- Binge-watching TV series you’ve already seen 8 times.
2. Do Difficult Work When You Know You’re Most Productive
All of us have certain times of day when we’re most productive. Schedule difficult tasks that require full focus for these times, if possible.
Personally, I’m the exact opposite of a morning person. I know I can’t write for the first 2 to 3 hours after waking up. So I fill this time with smaller tasks such as replying to emails, taking care of the proper documentation of my work and so on.
The priority matrix from the previous section also helps here: if you have a list of smaller, non-urgent but important tasks, you can always pick from them when you have a moment of spare time, but feel unable to do anything complex.
3. Stick to a Schedule and Don’t Miss Deadlines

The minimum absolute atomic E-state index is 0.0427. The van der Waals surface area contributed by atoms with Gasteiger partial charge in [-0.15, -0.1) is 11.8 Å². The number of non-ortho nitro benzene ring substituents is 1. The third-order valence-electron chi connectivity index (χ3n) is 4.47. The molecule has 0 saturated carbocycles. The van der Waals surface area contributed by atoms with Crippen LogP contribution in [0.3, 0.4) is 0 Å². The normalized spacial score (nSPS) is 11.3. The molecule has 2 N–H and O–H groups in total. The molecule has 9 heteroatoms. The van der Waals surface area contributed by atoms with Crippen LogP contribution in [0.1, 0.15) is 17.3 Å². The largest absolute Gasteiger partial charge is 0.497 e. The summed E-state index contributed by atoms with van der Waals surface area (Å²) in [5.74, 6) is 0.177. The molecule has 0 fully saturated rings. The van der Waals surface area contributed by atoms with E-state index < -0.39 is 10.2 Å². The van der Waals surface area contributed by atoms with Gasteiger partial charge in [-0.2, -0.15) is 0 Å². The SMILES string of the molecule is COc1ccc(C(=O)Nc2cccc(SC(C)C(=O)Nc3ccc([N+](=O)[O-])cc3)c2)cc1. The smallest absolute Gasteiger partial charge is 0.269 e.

Keith Wilcox, a researcher out of Columbia University, analyzed half a million tasks entered into a popular to-do list app to check the users’ behaviour.
He found that when they changed the deadline for a task, it took them an average of 16 more days to complete the task than when they kept the original deadline.
Missing deadlines is not a once in a while occurrence either—users changed deadlines on 51% of tasks.
Creating a schedule for your whole week, in turn, helps you save time you’d spend deciding what task to do next.
It’s best to use a to-do list to schedule out everything we’re going to do each week (and day) into our calendar and then just let the calendar direct us.